It’s no secret that Americans are facing a retirement crisis. Based on current trends, Americans will be confronting rates of elder poverty in the not-too-distant future that haven’t been seen since the Great Depression.
Professor Teresa Ghilarducci estimates that of the 18 million workers who were between ages 55 and 64 in 2012, 4.3 million are projected to be poor or near-poor when they turn 65, including 2.6 million who were part of the middle class before reaching retirement age.
The concept of retirement has changed dramatically in the decades since the introduction of the 401k, which has transformed the way people should think about and plan for retirement.
As defined benefit plans have disappeared, employees have shouldered an increasing share of responsibility and risk in saving for retirement. But mounting evidence has shown that defined contribution plans are not working. And an increasing number of people who have reached the traditional retirement age are not ready to retire.
More and more, people today are planning to continue working, for multiple reasons that include financial necessity, increased lifespans, and social connectivity.
In response to changing concepts about what retirement means and could look like in the future, retirement planning is changing, too. As participant contributions to employer-sponsored retirement plans have stagnated or declined in recent years, financially stressed employees are increasingly turning to their employers for help.
In response, employers are starting to provide financial wellness resources as part of their benefits packages, especially when realizing the significant cost of financially stressed employees in terms of lost productivity, absenteeism and turnover.
Advisors are reintegrating the whole person and their financial goals into the retirement planning process, and personalized advice is becoming the new norm.
The bottom line is that employees who are not meeting or barely keeping up with their immediate financial needs cannot save. Plan advisors have an important role to play in re-shaping the concept of retirement to help their participants confront a rapidly changing landscape. Advisors’ roles are shifting, too.
Perhaps it’s time to discard the idea of retirement altogether, along with the stigma that accompanies aging, in favor of a movement toward personalized financial planning and financial independence. Focusing on what people need to do now in order to support their ideal lives later is inherently more attractive, and offers the advantage of avoiding the cognitive bias of putting off saving until tomorrow comes.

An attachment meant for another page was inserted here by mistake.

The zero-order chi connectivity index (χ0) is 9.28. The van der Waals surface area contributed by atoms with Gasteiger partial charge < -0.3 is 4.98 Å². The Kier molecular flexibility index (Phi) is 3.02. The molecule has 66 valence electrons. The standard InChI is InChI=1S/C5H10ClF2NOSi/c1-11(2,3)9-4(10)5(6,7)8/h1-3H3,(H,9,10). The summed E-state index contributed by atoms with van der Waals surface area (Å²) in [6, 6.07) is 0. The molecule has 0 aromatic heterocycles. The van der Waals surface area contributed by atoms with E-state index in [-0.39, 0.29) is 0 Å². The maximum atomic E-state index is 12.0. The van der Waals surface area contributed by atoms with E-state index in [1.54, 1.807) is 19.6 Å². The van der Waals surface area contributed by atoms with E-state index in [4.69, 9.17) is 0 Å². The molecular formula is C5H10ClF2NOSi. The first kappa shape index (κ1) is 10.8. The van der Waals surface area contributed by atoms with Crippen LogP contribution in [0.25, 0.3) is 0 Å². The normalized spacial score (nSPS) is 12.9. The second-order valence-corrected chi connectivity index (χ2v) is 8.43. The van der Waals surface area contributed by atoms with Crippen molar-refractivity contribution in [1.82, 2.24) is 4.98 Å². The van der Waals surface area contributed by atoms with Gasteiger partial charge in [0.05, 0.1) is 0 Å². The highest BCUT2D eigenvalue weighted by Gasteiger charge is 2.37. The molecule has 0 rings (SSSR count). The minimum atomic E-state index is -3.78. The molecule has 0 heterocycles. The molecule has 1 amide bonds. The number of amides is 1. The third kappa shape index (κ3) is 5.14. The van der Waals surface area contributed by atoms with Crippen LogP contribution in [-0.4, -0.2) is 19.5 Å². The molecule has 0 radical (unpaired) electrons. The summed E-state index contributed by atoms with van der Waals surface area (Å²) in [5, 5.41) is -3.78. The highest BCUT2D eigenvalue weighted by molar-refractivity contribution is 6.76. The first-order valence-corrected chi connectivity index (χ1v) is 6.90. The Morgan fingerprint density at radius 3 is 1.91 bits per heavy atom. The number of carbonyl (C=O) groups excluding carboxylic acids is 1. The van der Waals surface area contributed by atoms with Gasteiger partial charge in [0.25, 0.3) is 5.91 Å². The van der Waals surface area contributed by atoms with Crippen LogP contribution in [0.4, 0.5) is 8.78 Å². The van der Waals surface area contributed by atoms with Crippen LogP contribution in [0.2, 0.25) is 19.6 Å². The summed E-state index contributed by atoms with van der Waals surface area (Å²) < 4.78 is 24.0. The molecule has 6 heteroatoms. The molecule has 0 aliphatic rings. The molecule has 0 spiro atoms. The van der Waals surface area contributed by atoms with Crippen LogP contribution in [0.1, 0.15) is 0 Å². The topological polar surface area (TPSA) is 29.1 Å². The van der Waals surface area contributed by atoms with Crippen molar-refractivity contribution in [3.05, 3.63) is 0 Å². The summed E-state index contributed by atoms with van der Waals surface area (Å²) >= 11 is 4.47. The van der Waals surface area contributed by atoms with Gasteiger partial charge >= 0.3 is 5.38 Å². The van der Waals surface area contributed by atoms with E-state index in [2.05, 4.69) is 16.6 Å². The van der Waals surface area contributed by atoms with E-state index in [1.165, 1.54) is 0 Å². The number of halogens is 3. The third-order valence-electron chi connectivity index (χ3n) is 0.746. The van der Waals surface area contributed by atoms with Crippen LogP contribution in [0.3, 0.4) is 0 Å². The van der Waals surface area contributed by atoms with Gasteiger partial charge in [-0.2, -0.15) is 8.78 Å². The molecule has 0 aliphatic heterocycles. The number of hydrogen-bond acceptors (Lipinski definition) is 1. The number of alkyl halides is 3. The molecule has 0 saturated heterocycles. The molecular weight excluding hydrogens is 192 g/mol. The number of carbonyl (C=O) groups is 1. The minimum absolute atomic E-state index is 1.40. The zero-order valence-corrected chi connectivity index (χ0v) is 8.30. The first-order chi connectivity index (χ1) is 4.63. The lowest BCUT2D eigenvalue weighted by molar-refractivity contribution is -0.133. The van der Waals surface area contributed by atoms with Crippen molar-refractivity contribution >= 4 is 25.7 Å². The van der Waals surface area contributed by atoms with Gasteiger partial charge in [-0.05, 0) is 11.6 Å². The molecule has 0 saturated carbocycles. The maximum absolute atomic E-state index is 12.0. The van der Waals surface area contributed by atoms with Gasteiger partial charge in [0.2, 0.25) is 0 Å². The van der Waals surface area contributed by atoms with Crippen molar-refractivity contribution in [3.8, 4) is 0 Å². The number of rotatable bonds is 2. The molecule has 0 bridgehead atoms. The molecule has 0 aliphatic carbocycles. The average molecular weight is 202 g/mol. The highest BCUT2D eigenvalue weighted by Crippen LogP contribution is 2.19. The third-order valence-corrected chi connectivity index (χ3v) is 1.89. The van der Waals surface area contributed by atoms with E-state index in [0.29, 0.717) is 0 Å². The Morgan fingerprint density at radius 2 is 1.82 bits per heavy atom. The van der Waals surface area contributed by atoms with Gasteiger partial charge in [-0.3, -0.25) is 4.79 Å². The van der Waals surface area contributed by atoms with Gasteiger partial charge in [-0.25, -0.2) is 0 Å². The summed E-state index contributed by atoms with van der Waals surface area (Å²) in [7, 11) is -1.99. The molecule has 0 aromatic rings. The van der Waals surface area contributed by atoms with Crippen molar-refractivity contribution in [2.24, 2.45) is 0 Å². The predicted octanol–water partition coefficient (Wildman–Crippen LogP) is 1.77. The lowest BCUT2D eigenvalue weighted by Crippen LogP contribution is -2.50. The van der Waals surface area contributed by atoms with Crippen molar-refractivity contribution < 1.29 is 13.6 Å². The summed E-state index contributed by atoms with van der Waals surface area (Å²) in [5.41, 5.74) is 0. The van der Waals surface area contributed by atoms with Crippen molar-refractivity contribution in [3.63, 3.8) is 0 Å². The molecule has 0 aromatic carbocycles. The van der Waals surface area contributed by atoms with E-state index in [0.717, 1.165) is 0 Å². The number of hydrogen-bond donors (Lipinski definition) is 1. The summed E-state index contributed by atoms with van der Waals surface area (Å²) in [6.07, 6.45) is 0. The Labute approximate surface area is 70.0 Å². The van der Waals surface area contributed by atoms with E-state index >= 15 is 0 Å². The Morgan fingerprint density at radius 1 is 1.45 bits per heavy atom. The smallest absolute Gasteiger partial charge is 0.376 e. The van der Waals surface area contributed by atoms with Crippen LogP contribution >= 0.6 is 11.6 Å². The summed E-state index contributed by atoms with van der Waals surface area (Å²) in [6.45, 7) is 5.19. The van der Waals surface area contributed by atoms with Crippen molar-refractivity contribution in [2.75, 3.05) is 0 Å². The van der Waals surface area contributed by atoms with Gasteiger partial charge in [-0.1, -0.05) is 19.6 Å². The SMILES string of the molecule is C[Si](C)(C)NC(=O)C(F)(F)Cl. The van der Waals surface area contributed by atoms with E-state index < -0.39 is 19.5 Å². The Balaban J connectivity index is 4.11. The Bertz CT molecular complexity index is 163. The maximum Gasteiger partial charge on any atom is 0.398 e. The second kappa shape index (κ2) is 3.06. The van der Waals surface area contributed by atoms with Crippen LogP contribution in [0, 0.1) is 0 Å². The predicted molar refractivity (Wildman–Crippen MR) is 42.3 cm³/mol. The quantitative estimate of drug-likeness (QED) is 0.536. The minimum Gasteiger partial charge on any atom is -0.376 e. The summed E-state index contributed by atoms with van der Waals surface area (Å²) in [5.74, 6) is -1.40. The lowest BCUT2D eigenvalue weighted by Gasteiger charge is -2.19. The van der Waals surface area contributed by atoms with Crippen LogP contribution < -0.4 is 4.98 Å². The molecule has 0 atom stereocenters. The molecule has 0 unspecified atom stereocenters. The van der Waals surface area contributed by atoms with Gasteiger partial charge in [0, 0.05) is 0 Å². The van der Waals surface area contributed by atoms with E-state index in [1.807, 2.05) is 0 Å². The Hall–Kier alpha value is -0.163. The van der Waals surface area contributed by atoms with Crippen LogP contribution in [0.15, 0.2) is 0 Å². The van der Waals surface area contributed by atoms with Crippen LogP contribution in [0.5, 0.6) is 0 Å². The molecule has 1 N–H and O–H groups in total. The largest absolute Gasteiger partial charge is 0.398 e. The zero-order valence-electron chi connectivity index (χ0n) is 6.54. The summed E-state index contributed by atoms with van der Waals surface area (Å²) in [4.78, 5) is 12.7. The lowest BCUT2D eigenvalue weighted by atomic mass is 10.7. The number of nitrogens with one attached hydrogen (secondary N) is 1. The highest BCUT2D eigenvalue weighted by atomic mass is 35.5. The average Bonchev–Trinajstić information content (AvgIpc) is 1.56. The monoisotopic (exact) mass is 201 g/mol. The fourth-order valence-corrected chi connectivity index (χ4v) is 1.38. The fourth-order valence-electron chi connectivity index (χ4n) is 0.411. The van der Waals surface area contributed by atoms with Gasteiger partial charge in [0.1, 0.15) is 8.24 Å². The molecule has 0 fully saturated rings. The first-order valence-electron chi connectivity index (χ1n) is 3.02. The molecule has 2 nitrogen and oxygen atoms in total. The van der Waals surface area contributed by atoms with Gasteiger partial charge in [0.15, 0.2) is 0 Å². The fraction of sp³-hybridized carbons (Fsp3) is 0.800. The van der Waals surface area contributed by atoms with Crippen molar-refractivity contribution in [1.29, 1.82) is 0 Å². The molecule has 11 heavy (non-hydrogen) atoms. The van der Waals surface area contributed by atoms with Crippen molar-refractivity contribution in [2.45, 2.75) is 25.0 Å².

Whatever we choose to call it—retirement, financial independence or annual income replacement—financial wellness is the starting point. Plan participants need to understand their financial situation, make a plan to reach their goals and follow through on it, so that they can handle unexpected expenses, make and celebrate progress toward those goals and live the futures they dream about.
Financial wellness helps make retirement dreams realities, allowing plan participants to focus on how they want to spend their time and on what’s important to them, their values and their lifestyle, knowing they will have the income they need to support these. By doing the right thing for plan participants, both plan sponsors and advisors can benefit.
*To download a whitepaper that expands on the ideas described here, visit https://www.myquestis.com/white-paper-the-new-retirement.
Martha Brown Menard, PhD is a senior researcher at Questis, a financial wellness technology company. An award-winning healthcare researcher and author, Dr. Menard is a financial wellness coach and a member of the Association for Financial Counseling and Planning Education. She is a guest lecturer at Georgetown University, and speaks frequently about women and financial wellness.